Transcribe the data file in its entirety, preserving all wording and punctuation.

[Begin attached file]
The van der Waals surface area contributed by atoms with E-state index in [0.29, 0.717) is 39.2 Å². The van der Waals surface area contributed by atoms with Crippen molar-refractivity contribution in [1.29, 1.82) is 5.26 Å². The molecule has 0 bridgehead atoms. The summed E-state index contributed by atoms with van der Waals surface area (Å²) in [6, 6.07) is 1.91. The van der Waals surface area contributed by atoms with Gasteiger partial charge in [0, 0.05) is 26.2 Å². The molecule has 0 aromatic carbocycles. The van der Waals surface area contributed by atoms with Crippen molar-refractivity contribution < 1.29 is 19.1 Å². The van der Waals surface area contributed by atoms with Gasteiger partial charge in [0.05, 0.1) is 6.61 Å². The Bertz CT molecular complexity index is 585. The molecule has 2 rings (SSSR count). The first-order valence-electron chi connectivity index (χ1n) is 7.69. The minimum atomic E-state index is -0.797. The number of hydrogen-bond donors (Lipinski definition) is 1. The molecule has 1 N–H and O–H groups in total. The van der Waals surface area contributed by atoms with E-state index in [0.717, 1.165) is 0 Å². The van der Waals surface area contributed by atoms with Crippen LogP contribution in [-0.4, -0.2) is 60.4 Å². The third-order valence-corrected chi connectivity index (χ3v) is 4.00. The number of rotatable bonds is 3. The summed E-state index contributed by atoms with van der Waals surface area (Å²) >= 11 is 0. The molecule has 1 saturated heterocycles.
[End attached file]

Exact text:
The van der Waals surface area contributed by atoms with E-state index in [0.29, 0.717) is 39.2 Å². The van der Waals surface area contributed by atoms with Crippen molar-refractivity contribution in [1.29, 1.82) is 5.26 Å². The molecule has 0 bridgehead atoms. The summed E-state index contributed by atoms with van der Waals surface area (Å²) in [6, 6.07) is 1.91. The van der Waals surface area contributed by atoms with Gasteiger partial charge in [0, 0.05) is 26.2 Å². The molecule has 0 aromatic carbocycles. The van der Waals surface area contributed by atoms with Crippen molar-refractivity contribution < 1.29 is 19.1 Å². The van der Waals surface area contributed by atoms with Gasteiger partial charge in [0.05, 0.1) is 6.61 Å². The Bertz CT molecular complexity index is 585. The molecule has 2 rings (SSSR count). The first-order valence-electron chi connectivity index (χ1n) is 7.69. The minimum atomic E-state index is -0.797. The number of hydrogen-bond donors (Lipinski definition) is 1. The molecule has 1 N–H and O–H groups in total. The van der Waals surface area contributed by atoms with E-state index in [0.717, 1.165) is 0 Å². The van der Waals surface area contributed by atoms with Crippen LogP contribution in [-0.4, -0.2) is 60.4 Å². The third-order valence-corrected chi connectivity index (χ3v) is 4.00. The number of rotatable bonds is 3. The summed E-state index contributed by atoms with van der Waals surface area (Å²) >= 11 is 0. The molecule has 1 saturated heterocycles.